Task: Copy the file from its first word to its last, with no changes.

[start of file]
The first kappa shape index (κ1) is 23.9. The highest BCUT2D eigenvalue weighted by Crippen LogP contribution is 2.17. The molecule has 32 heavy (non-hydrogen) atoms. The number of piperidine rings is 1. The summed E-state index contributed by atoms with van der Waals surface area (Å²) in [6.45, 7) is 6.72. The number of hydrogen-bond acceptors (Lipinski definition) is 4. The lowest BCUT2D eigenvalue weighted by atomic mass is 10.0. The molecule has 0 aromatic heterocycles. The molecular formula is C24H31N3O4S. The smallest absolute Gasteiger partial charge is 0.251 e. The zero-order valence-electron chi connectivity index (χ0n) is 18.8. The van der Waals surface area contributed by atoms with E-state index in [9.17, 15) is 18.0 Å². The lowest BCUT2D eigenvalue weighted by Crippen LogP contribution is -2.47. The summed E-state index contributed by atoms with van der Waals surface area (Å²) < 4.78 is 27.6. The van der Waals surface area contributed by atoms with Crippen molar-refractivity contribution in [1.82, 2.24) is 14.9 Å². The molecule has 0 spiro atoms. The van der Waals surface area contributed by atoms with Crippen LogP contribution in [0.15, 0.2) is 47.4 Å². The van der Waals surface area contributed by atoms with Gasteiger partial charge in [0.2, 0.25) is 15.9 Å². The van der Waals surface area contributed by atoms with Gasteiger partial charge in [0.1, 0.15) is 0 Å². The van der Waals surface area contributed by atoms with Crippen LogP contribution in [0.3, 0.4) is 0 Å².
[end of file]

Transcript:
The first kappa shape index (κ1) is 23.9. The highest BCUT2D eigenvalue weighted by Crippen LogP contribution is 2.17. The molecule has 32 heavy (non-hydrogen) atoms. The number of piperidine rings is 1. The summed E-state index contributed by atoms with van der Waals surface area (Å²) in [6.45, 7) is 6.72. The number of hydrogen-bond acceptors (Lipinski definition) is 4. The lowest BCUT2D eigenvalue weighted by atomic mass is 10.0. The molecule has 0 aromatic heterocycles. The molecular formula is C24H31N3O4S. The smallest absolute Gasteiger partial charge is 0.251 e. The zero-order valence-electron chi connectivity index (χ0n) is 18.8. The van der Waals surface area contributed by atoms with E-state index in [9.17, 15) is 18.0 Å². The lowest BCUT2D eigenvalue weighted by Crippen LogP contribution is -2.47. The summed E-state index contributed by atoms with van der Waals surface area (Å²) < 4.78 is 27.6. The van der Waals surface area contributed by atoms with Crippen molar-refractivity contribution in [1.82, 2.24) is 14.9 Å². The molecule has 0 spiro atoms. The van der Waals surface area contributed by atoms with Crippen LogP contribution in [0.15, 0.2) is 47.4 Å². The van der Waals surface area contributed by atoms with Gasteiger partial charge in [0.2, 0.25) is 15.9 Å². The van der Waals surface area contributed by atoms with Gasteiger partial charge in [0.1, 0.15) is 0 Å². The van der Waals surface area contributed by atoms with Crippen LogP contribution in [0.3, 0.4) is 0 Å².